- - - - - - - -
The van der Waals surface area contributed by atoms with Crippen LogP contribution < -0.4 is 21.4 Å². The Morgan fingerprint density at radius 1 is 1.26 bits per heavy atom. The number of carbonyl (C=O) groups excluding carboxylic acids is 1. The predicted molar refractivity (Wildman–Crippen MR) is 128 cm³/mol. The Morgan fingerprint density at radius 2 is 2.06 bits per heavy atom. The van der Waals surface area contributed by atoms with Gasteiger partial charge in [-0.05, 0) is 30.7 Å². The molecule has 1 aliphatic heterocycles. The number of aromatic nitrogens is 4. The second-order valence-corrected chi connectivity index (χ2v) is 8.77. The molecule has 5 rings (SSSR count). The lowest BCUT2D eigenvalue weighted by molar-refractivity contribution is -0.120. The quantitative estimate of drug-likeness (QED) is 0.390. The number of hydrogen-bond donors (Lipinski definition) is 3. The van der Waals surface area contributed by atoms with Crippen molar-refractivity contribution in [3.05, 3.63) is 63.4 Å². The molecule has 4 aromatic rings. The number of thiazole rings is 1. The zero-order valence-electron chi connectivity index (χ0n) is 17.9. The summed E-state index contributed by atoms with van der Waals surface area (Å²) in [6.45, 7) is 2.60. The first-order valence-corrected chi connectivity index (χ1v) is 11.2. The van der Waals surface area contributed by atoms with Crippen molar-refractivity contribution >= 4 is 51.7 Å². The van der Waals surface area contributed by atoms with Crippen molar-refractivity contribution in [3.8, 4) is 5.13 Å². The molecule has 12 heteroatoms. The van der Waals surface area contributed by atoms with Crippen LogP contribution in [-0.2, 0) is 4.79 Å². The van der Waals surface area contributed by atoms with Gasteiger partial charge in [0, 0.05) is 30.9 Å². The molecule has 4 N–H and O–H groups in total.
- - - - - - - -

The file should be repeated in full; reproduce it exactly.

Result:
The van der Waals surface area contributed by atoms with Crippen LogP contribution < -0.4 is 21.4 Å². The Morgan fingerprint density at radius 1 is 1.26 bits per heavy atom. The number of carbonyl (C=O) groups excluding carboxylic acids is 1. The predicted molar refractivity (Wildman–Crippen MR) is 128 cm³/mol. The Morgan fingerprint density at radius 2 is 2.06 bits per heavy atom. The van der Waals surface area contributed by atoms with Gasteiger partial charge in [-0.05, 0) is 30.7 Å². The molecule has 1 aliphatic heterocycles. The number of aromatic nitrogens is 4. The second-order valence-corrected chi connectivity index (χ2v) is 8.77. The molecule has 5 rings (SSSR count). The lowest BCUT2D eigenvalue weighted by molar-refractivity contribution is -0.120. The quantitative estimate of drug-likeness (QED) is 0.390. The number of hydrogen-bond donors (Lipinski definition) is 3. The van der Waals surface area contributed by atoms with Crippen molar-refractivity contribution in [3.05, 3.63) is 63.4 Å². The molecule has 4 aromatic rings. The number of thiazole rings is 1. The zero-order valence-electron chi connectivity index (χ0n) is 17.9. The summed E-state index contributed by atoms with van der Waals surface area (Å²) in [6.45, 7) is 2.60. The first-order valence-corrected chi connectivity index (χ1v) is 11.2. The van der Waals surface area contributed by atoms with Crippen molar-refractivity contribution >= 4 is 51.7 Å². The van der Waals surface area contributed by atoms with Crippen molar-refractivity contribution in [3.8, 4) is 5.13 Å². The molecule has 12 heteroatoms. The van der Waals surface area contributed by atoms with Crippen LogP contribution in [-0.2, 0) is 4.79 Å². The van der Waals surface area contributed by atoms with Gasteiger partial charge in [0, 0.05) is 30.9 Å². The molecule has 4 N–H and O–H groups in total.